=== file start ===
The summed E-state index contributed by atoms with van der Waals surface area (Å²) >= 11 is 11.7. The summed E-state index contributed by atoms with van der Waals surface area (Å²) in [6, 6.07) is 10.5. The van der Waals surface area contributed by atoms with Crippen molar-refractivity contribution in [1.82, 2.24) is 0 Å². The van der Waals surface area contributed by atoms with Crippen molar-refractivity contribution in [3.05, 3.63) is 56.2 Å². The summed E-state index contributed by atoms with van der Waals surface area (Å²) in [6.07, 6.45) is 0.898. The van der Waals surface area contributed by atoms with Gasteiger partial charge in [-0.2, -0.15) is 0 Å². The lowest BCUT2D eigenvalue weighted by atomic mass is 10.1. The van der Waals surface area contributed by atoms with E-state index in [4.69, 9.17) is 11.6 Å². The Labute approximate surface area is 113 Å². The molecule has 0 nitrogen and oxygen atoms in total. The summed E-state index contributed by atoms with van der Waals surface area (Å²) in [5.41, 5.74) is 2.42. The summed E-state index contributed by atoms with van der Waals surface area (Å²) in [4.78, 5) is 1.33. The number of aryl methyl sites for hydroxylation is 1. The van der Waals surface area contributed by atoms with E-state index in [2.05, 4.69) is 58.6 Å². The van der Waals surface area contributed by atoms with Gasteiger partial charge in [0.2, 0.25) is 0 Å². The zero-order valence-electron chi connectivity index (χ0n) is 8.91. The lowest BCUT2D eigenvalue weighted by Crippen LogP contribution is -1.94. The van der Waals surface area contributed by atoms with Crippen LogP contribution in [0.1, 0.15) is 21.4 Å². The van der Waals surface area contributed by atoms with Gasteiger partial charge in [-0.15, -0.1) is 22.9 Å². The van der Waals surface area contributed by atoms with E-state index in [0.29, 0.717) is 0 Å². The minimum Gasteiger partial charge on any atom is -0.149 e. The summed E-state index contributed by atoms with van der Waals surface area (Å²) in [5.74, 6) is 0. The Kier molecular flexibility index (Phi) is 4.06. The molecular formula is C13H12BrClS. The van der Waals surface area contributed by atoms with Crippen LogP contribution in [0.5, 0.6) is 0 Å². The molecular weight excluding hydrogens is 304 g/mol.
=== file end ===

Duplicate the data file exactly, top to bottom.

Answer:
The summed E-state index contributed by atoms with van der Waals surface area (Å²) >= 11 is 11.7. The summed E-state index contributed by atoms with van der Waals surface area (Å²) in [6, 6.07) is 10.5. The van der Waals surface area contributed by atoms with Crippen molar-refractivity contribution in [1.82, 2.24) is 0 Å². The van der Waals surface area contributed by atoms with Crippen molar-refractivity contribution in [3.05, 3.63) is 56.2 Å². The summed E-state index contributed by atoms with van der Waals surface area (Å²) in [6.07, 6.45) is 0.898. The van der Waals surface area contributed by atoms with Gasteiger partial charge in [-0.2, -0.15) is 0 Å². The lowest BCUT2D eigenvalue weighted by atomic mass is 10.1. The van der Waals surface area contributed by atoms with E-state index in [4.69, 9.17) is 11.6 Å². The Labute approximate surface area is 113 Å². The molecule has 0 nitrogen and oxygen atoms in total. The summed E-state index contributed by atoms with van der Waals surface area (Å²) in [5.41, 5.74) is 2.42. The summed E-state index contributed by atoms with van der Waals surface area (Å²) in [4.78, 5) is 1.33. The number of aryl methyl sites for hydroxylation is 1. The van der Waals surface area contributed by atoms with E-state index in [2.05, 4.69) is 58.6 Å². The van der Waals surface area contributed by atoms with Gasteiger partial charge in [0.2, 0.25) is 0 Å². The zero-order valence-electron chi connectivity index (χ0n) is 8.91. The lowest BCUT2D eigenvalue weighted by Crippen LogP contribution is -1.94. The van der Waals surface area contributed by atoms with Crippen LogP contribution in [0.1, 0.15) is 21.4 Å². The van der Waals surface area contributed by atoms with Gasteiger partial charge in [-0.15, -0.1) is 22.9 Å². The van der Waals surface area contributed by atoms with E-state index in [0.29, 0.717) is 0 Å². The minimum Gasteiger partial charge on any atom is -0.149 e. The summed E-state index contributed by atoms with van der Waals surface area (Å²) in [5.74, 6) is 0. The Kier molecular flexibility index (Phi) is 4.06. The molecular formula is C13H12BrClS. The van der Waals surface area contributed by atoms with Crippen LogP contribution in [0.5, 0.6) is 0 Å². The molecular weight excluding hydrogens is 304 g/mol.